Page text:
Earlier today Hills Ltd (ASX: HIL) announced a strong set of FY14 results which saw management execute on a number of strategic priorities, culminating in a rapid transformation from a struggling steel business into a growing technology and communications company.
Hills, a $400 million company headquartered in Sydney, has a rich history in Australia dating back to the manufacture and distribution of the Hills Hoist, an iconic clothesline fixed into many backyards across Australia and New Zealand.
Prior to the GFC, Hills sported a share price as high as $6 but it was slapped down to just $1.50 within 18 months. Today, five years on, Hills’ share price opened at $1.73.
But could its fortunes be about to change?
In recent times, Hills has sold-off steel assets such as Orrcon and Fielders to BlueScope Steel Limited (ASX: BSL) and moved its focus into the technology sector.
Despite acquiring a seemingly large portfolio of businesses which appear to have little in common (it provides everything from in-hospital entertainment to security and lighting for commercial business), Hills’ strict investment criteria and search for profitable businesses means it’ll be able to leverage its success in niche market areas and provide a holistic service to customers. It has identified health and security as areas of growing importance.
So will it be successful?
Whilst only time will tell if the company will be able to execute on its strategy, there are promising financial results which investors can take away from today’s FY14 report, including:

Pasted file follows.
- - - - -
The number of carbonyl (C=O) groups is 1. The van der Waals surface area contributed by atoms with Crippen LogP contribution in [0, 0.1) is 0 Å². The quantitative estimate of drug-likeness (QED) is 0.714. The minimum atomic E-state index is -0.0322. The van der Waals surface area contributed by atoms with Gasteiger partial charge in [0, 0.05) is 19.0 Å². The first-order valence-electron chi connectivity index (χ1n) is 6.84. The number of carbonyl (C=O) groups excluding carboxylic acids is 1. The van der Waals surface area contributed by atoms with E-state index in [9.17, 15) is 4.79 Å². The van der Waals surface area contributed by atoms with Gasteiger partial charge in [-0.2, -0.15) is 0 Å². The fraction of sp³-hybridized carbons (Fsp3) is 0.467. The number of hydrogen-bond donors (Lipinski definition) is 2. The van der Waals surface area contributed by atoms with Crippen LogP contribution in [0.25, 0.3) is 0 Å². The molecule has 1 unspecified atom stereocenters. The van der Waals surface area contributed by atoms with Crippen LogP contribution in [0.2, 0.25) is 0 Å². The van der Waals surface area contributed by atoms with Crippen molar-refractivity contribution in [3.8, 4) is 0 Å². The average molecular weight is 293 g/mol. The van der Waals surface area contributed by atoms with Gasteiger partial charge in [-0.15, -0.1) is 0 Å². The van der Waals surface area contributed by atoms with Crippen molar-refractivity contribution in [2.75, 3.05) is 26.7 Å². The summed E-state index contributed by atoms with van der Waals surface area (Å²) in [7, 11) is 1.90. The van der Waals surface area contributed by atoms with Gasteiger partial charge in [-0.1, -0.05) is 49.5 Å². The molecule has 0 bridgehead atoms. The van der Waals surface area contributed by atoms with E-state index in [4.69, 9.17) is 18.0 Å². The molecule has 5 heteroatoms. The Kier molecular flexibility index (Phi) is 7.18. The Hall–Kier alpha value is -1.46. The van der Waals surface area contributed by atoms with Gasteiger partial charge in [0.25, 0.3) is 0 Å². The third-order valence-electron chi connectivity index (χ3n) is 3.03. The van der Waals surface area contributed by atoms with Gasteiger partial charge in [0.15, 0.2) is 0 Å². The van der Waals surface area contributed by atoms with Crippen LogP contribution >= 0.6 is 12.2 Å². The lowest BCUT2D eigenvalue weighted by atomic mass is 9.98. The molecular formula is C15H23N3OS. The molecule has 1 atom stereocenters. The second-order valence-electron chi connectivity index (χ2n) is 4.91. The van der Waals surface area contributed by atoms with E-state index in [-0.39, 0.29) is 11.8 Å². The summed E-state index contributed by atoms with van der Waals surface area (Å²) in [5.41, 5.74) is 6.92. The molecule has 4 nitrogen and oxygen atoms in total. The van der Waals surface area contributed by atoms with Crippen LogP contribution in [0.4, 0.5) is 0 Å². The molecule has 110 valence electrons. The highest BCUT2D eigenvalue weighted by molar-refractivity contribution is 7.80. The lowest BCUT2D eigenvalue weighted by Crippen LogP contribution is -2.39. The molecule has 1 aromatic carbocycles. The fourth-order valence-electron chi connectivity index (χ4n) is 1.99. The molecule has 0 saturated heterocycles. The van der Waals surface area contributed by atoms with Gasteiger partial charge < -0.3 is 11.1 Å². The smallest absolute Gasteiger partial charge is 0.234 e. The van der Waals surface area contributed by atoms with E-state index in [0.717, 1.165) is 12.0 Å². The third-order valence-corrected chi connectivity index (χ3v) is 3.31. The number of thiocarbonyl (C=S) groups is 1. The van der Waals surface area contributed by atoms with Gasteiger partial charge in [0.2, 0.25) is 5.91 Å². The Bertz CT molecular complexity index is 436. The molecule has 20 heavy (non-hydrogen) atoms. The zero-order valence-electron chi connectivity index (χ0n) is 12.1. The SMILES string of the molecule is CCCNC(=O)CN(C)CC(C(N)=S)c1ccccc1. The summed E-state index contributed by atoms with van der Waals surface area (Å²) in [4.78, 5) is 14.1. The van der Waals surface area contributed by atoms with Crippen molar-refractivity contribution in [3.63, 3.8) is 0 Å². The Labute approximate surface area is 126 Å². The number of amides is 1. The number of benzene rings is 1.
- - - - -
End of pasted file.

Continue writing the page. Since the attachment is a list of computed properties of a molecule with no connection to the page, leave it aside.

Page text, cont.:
- Statutory profit jumped $118.9 million to $24.8 million (it reported a loss in FY13)
- Underlying NPAT attributable to owners was $27.3 million, up 42.2% year-on-year
- A final dividend of 3.60 cents per share, fully franked (taking the full-year payout to 7 cents)
- Underlying earnings per share grew 46%
- It bought back around 5% of issued shares (the board continue to believe its stock is undervalued)
- It reported $8.5 million in cash (no debt); and
- Achieved a return on funds employed (ROFE) of 23.1%
In terms of strategy, Hills fulfilled a number of its FY16 strategic priorities early, including:
- 75% of revenues from technology and communications; and
- ROFE greater than 13-15%
What we’re likely to witness from here
Despite a rapid transformation – which includes a clean out of its balance sheet – Hills is likely to grow mostly acquisitively over coming years as its new businesses find their feet. For example, the group’s FY15 outlook is for between $22 million and $24 million in NPAT attributable to owners (before acquisitions) – largely flat.
CEO Ted Pretty said, “We have entered FY15 with a very strong balance sheet, reduced structural and operating complexity and a lower operating risk profile. We have ample capacity for further acquisitions that are accretive to our core and or offer medium to long term growth opportunities.”
Therefore investors should, in my opinion, be 100% confident in Hills’ current management and its ability to deliver on the FY15-FY17 strategy and objectives (which will be updated at this year’s AGM). Investors should also focus on its ability to make acquisitions that will become earnings per share accretive within two years, as per its investment criteria. In addition, investors must also expect unfranked dividends in the short to medium term, due to a low franking credit balance.
To buy, or not?
In short, I think Hills is doing all the right things by shareholders but it’s still got a long way to go. I think a significant number of risks persist but it has provided a foundation for outperformance in the long run. Shares trade on a price-earnings ratio of 16 and trailing dividend yield of 4.2% fully franked.
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Motley Fool Contributor Owen Raszkiewicz does not have a financial interest in any company mentioned.
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